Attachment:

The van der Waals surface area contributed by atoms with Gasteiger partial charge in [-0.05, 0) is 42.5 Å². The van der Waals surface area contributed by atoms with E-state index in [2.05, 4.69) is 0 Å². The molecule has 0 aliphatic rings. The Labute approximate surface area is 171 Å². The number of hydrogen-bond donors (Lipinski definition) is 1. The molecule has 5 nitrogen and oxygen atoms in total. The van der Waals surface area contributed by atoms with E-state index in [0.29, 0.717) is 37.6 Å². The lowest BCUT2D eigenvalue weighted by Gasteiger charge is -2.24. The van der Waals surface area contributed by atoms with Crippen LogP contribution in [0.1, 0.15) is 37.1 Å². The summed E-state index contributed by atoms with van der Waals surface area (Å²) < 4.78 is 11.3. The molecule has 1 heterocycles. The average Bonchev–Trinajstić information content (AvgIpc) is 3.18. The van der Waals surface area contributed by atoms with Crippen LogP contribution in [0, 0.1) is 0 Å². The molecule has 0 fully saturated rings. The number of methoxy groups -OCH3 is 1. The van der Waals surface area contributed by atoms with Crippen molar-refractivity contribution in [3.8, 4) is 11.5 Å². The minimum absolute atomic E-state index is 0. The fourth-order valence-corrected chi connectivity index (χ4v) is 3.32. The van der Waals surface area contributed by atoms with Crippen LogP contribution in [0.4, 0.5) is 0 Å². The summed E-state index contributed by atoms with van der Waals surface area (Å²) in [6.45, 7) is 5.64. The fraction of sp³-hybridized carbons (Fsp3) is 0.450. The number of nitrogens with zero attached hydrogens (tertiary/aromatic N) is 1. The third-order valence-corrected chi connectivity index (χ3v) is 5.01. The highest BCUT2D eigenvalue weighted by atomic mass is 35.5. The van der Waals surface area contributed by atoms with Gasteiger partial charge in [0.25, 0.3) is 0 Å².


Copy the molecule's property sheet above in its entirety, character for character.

The van der Waals surface area contributed by atoms with Gasteiger partial charge in [-0.05, 0) is 42.5 Å². The van der Waals surface area contributed by atoms with E-state index in [2.05, 4.69) is 0 Å². The molecule has 0 aliphatic rings. The Labute approximate surface area is 171 Å². The number of hydrogen-bond donors (Lipinski definition) is 1. The molecule has 5 nitrogen and oxygen atoms in total. The van der Waals surface area contributed by atoms with E-state index in [0.29, 0.717) is 37.6 Å². The lowest BCUT2D eigenvalue weighted by Gasteiger charge is -2.24. The van der Waals surface area contributed by atoms with Crippen LogP contribution in [0.1, 0.15) is 37.1 Å². The summed E-state index contributed by atoms with van der Waals surface area (Å²) < 4.78 is 11.3. The molecule has 1 heterocycles. The average Bonchev–Trinajstić information content (AvgIpc) is 3.18. The van der Waals surface area contributed by atoms with Crippen LogP contribution in [0, 0.1) is 0 Å². The molecule has 0 fully saturated rings. The number of methoxy groups -OCH3 is 1. The van der Waals surface area contributed by atoms with Crippen molar-refractivity contribution in [3.8, 4) is 11.5 Å². The minimum absolute atomic E-state index is 0. The fourth-order valence-corrected chi connectivity index (χ4v) is 3.32. The van der Waals surface area contributed by atoms with Crippen LogP contribution in [0.4, 0.5) is 0 Å². The summed E-state index contributed by atoms with van der Waals surface area (Å²) in [6.45, 7) is 5.64. The fraction of sp³-hybridized carbons (Fsp3) is 0.450. The number of nitrogens with zero attached hydrogens (tertiary/aromatic N) is 1. The third-order valence-corrected chi connectivity index (χ3v) is 5.01. The highest BCUT2D eigenvalue weighted by atomic mass is 35.5. The van der Waals surface area contributed by atoms with Gasteiger partial charge in [0.25, 0.3) is 0 Å².